MongoDB for Developers with Python Transcripts
Chapter: Mapping classes to MongoDB with the ODM MongoEngine
Lecture: Registering connections in mongoengine

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0:01 Now let's begin by setting up MongoEngine,
0:03 there's a few start of the app kind of configuration things we need to do
0:06 in order to use MongoEngine, and then we just use
0:10 the classes and types throughout the app.
0:13 So what I want to do is I'm going to create a folder here
0:16 let's call it NoSQL, so we're going to put
0:18 a number of MongoEngine related things in here
0:22 and I don't want to call it MongoEngine because then it will conflict with the name
0:26 so, lacking creativity I'm calling it this,
0:29 now there's a couple of things we need to do
0:30 we need to set up the connections and then we need to define the classes,
0:34 this first part we're just going to set up the connection.
0:39 I'll create a module called Mongo setup, ok
0:43 so down here, let's define a function
0:49 called global init, we are going to call this function from outside.
0:53 Now, in real life later as we talk to like sort of the production stuff
0:57 we're going to want to pass in like the user name, the password, the server name
1:00 all sorts of stuff that you know maybe in a real app comes from
1:04 like a config file or the environment in a production server, something like that,
1:07 but for now we're just going to put this in here.
1:10 So to get started, we have to import MongoEngine,
1:14 we don't need PyMongo but MongoEngine we need.
1:16 And then down here, it's really simple what we need to do,
1:19 we're going to register a connection,
1:22 so we're not actually going to open the connection here,
1:24 this doesn't talk to the database, but it basically says
1:26 look if you have a class that maps
1:30 to a particular type or named part of our application
1:34 use this database connection to do the backend work.
1:37 So we're going to come down and say Mongoengine.register connection
1:40 and see it has alias name and then other,
1:42 and what comes with the other, the .... there
1:46 is like the connection string information
1:48 like server name, port name, host name, use ssl, replica set, all that kind of stuff.
1:52 Okay, so we're going to say, make it really explicit here
1:56 we're going to say alias, I was going to call this core
1:59 and I'll you what that means in a minute, so let's call this demo_dealership.
2:04 Now normally, I would probably just use dealership
2:07 but I already have that for something else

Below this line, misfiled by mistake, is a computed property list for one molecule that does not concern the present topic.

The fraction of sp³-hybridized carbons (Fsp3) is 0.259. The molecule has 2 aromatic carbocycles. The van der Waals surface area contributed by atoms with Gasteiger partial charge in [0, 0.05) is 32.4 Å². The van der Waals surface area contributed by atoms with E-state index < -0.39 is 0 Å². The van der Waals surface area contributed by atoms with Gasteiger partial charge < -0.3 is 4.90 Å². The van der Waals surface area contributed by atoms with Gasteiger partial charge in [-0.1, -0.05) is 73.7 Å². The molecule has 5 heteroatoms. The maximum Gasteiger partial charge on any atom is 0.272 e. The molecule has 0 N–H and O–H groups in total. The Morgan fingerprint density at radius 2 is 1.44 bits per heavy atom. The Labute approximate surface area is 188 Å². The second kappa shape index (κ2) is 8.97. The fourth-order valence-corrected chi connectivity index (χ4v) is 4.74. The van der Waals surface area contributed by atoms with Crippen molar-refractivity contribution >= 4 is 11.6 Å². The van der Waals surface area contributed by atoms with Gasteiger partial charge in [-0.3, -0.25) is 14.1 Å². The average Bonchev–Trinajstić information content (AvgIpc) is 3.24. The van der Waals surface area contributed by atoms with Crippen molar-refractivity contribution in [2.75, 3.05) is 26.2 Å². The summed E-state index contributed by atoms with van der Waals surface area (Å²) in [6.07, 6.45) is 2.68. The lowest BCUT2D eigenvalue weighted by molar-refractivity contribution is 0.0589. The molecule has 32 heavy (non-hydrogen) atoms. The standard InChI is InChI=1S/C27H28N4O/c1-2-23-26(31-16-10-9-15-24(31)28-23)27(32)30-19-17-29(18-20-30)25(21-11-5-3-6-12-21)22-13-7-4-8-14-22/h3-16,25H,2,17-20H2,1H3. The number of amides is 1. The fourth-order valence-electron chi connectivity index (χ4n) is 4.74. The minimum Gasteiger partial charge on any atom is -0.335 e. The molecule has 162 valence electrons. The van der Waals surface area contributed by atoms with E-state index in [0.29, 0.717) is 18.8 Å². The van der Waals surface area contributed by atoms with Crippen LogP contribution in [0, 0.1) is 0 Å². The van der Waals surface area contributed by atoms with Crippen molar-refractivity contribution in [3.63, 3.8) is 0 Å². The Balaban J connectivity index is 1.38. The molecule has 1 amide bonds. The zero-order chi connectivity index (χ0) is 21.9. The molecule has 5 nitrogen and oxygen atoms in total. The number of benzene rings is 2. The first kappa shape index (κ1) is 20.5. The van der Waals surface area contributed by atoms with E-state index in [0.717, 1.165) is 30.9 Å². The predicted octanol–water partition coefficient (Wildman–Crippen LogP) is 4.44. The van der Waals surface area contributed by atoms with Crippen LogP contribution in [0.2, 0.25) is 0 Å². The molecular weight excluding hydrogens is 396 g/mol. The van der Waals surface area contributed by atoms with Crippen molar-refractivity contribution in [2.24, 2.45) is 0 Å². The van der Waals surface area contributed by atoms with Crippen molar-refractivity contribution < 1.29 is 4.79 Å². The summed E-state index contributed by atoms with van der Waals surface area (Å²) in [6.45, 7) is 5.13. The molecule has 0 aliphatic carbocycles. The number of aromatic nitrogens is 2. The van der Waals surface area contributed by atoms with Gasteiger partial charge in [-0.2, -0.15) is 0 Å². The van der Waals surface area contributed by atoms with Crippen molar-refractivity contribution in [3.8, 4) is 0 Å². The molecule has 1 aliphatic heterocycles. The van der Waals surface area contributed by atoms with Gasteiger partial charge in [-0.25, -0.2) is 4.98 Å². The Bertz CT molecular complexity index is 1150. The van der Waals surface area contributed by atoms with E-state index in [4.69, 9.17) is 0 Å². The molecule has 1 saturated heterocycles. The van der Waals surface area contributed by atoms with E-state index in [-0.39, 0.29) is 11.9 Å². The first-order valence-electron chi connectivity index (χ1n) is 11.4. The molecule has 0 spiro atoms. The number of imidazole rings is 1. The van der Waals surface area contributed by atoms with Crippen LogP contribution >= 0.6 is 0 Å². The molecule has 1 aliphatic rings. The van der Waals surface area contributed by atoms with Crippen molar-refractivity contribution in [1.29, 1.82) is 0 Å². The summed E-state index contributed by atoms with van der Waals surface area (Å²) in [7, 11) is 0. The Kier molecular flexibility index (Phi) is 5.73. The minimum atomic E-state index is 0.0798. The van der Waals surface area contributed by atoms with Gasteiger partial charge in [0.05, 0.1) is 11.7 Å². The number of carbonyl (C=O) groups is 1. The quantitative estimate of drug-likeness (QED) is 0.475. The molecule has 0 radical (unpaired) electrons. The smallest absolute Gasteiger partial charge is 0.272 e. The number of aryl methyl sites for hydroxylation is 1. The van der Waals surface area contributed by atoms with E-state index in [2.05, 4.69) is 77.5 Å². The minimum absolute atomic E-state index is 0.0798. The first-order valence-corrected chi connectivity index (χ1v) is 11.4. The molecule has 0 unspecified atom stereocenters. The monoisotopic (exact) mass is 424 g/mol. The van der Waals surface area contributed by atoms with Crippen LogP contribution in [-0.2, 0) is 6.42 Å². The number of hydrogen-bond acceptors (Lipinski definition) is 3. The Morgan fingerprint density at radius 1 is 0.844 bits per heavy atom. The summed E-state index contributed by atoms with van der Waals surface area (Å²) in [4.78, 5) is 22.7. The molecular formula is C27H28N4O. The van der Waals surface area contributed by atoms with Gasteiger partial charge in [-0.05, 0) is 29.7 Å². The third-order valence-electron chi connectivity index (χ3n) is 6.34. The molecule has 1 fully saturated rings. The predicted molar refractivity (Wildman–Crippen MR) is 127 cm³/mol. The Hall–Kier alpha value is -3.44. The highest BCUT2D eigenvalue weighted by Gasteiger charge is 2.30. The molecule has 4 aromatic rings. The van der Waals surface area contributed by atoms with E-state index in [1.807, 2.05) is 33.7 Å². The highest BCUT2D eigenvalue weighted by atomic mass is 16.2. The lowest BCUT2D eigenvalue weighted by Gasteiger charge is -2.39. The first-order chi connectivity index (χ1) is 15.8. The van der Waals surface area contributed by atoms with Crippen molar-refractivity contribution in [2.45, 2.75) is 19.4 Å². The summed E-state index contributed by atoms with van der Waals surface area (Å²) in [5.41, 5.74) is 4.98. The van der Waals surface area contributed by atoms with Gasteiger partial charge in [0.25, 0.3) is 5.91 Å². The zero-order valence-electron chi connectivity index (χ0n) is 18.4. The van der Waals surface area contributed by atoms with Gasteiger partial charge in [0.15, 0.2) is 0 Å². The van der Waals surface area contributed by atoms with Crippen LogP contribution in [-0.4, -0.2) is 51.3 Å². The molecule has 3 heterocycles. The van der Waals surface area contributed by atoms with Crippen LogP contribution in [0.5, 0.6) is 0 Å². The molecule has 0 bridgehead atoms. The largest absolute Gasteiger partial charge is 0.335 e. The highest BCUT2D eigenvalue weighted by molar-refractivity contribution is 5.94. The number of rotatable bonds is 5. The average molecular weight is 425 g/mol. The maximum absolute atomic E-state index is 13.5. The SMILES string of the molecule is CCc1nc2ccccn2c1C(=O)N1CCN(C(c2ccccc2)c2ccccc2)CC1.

2:09 in a previous example, I kind of want to keep it around
2:12 so we're going to say demo_dealership,
2:16 there we go, and that's all we're going to need to do.
2:18 So the idea is here, we could have multiple things like analytics
2:22 it could be here, and this could be visits or whatever,
2:26 it could be mapping to another database assuming I spelled analytics correctly ;
2:31 so in our classes, we can say this class belongs in the core database,
2:34 whatever that happens to be configured as,
2:37 this one over here, happens to belong in the analytics database
2:40 and so I find it's really valuable if you've got like some core data
2:44 that are required to make your app run,
2:46 and then like huge amounts of extra analytical type data,
2:49 that if you lost, it's like oh well I'd rather have that data
2:52 but if for some reason I want to back up
2:54 let's say you've got 5 GB of analytic data and a 100 MB of core data,
2:59 you could run backups on the core server
3:02 much more frequently than the analytics one
3:04 and by partitioning them to different databases or even different servers
3:07 you can do a lot of cool tricks like that.
3:10 Alright, all that said, we're not doing that,
3:12 we're just going to have one database that we're calling core
3:15 so we're going to register this connection
3:17 and when we get to defining the classes
3:19 you'll see a place where we refer to the core connection,
3:21 that's what we've configured here, and it's going to default local host
3:25 default port everything like that.
3:27 Again, when we get to the using MongoDB in production,
3:30 we're going to talk about how to pass all the extra information you need
3:33 to use this for real, on another server, on another port,
3:36 with authentication, everything,
3:39 but for now, this is what we're going to do to set it up.
3:41 So let's go ahead and get started, using this,
3:43 let's go down here, and we've got our print header,
3:46 let's go ahead and do a config Mongo,
3:59 so it's easy enough to import, let's go up here at the top, our module,
4:09 so we'll just call it Mongo setup like this, and I'll just say global init
4:18 do a little pep8 formatting, and we're good to go,
4:20 and it thinks this is misspelled, no, just short alias for MongoDB.
4:25 Okay let's just run it to make sure everything is working,
4:29 alright, there is no real way to test it yet, but in a moment, we will,
4:32 so far everything worked, we configured our MongoDB connection,
4:35 next up, it's to actually think about modelling these cars
4:38 and owners and service, and all those kinds of things.